Stewart Terrace Play Area
Located on Stewart Terrace, opposite Stratfords
Next to the Sinclair Development on the former site of the McVitie and Price biscuit factory, this small play area is popular with local families. (Source: GDCC)
Located between Westfield Road and Alexander Drive, access from both.
Next to the Gorgie Mills Bowling Club, and in front of the iconic Westfield Court flats, Westfield Park is a small greenspace with a play area and a variety of trees, including cherry blossoms in the spring. (Source: GDCC)
Community Backgreens in Gorgie and Dalry
“Between 2004 & 2012, Edinburgh Community Backgreens Association, ECBA supported tenement dwellers to work with their neighbours to establish community gardens in their tenement backgreens. Over the eight years, we helped set up fifteen ‘community backgreen’ projects in Gorgie Dalry, Leith and Marchmont. Unfortunately the organisation was wound up in 2012 through lack of funding.” (Source: Edible Estates) However, some of the community backgreens are still active; if you live in the neighbouring tenements to the Wheatfield Community Backgreen you can join their Facebook page for more information: Wheatfield Community Backgreen – Gorgie, Edinburgh
The Community Backgreens set up by Edible Estates in Gorgie and Dalry are: Caleys Community Backgreen; Orwell Community Backgreen; Wheatfield Community Backgreen; Cherrytree Community Backgreen; and Murieston Community Backgreen. For more information, please contact Edible Estates: firstname.lastname@example.org
Balgreen Community Garden and Water of Leith
Located at the end of Westfield Avenue
The Water of Leith runs through the north-western corner of Gorgie, with the walkway accessible from Balgreen Road and Westfield Avenue. “The Balgreen Community Garden has transformed a derelict space by the Water of Leith into a space for people and wildlife. The site includes: a native hedgerow, wildflower meadow, butterfly and bee bank, 6 raised beds (each planted and adopted by local groups such as The Westfield Community, Health all Around and Balgreen Primary School), a shady woodland broader (with willow fence – due in Dec 2016), a living wall and stone bench feature.” (Source: Water of Leith Conservation Trust)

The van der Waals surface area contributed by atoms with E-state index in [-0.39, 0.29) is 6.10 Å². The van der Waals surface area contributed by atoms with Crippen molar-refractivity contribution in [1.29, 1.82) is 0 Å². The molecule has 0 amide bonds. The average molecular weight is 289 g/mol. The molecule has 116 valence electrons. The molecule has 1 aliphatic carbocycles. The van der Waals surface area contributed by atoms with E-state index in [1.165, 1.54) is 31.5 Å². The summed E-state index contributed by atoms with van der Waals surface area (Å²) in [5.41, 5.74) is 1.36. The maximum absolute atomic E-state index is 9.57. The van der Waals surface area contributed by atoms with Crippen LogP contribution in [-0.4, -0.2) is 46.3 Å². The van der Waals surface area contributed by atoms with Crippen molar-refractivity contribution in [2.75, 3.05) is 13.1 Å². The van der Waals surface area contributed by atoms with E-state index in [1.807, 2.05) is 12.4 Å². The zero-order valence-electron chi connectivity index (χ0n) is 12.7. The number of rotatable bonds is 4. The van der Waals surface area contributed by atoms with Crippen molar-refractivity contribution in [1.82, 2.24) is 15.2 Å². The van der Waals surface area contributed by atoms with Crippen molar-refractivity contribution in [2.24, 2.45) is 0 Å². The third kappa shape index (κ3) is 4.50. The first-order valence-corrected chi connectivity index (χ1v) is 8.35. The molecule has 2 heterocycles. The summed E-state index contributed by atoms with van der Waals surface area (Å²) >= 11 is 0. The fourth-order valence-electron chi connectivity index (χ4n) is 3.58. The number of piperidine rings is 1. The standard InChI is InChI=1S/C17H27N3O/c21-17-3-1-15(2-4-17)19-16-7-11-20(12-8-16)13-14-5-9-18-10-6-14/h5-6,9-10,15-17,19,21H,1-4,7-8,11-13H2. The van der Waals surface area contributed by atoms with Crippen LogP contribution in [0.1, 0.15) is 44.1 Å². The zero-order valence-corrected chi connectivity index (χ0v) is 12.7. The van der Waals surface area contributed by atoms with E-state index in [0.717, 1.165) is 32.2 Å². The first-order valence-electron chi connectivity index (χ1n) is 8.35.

Saughton Park and Gardens
Located between Balgreen Road and Stevenson Drive
Just outside of the Gorgie Dalry Community Council boundary, but nonetheless enjoyed by many residents of our area, Saughton Park and Gardens is the largest local green space. Described by Edinburgh Outdoors as “one of Edinburgh’s hidden jewels. It has a large tract of well-managed open space with playing fields and athletics track, the biggest skate board park in Scotland and a modern creative play area. Spread over 34 acres, it also has a delightful formal garden in classic style and featuring the largest herbaceous border in Edinburgh as well as neatly-clipped yew hedges, flower and heather beds, a sunken Italian garden, specimen trees, a glass Winter Garden with exotic plants, a Scottish Physic garden and a rose garden that has won Saughton fame.” (Source: Edinburgh Outdoors)
If you are interested in taking care of the park and taking part in community events, you can join the Friends of Saughton Park.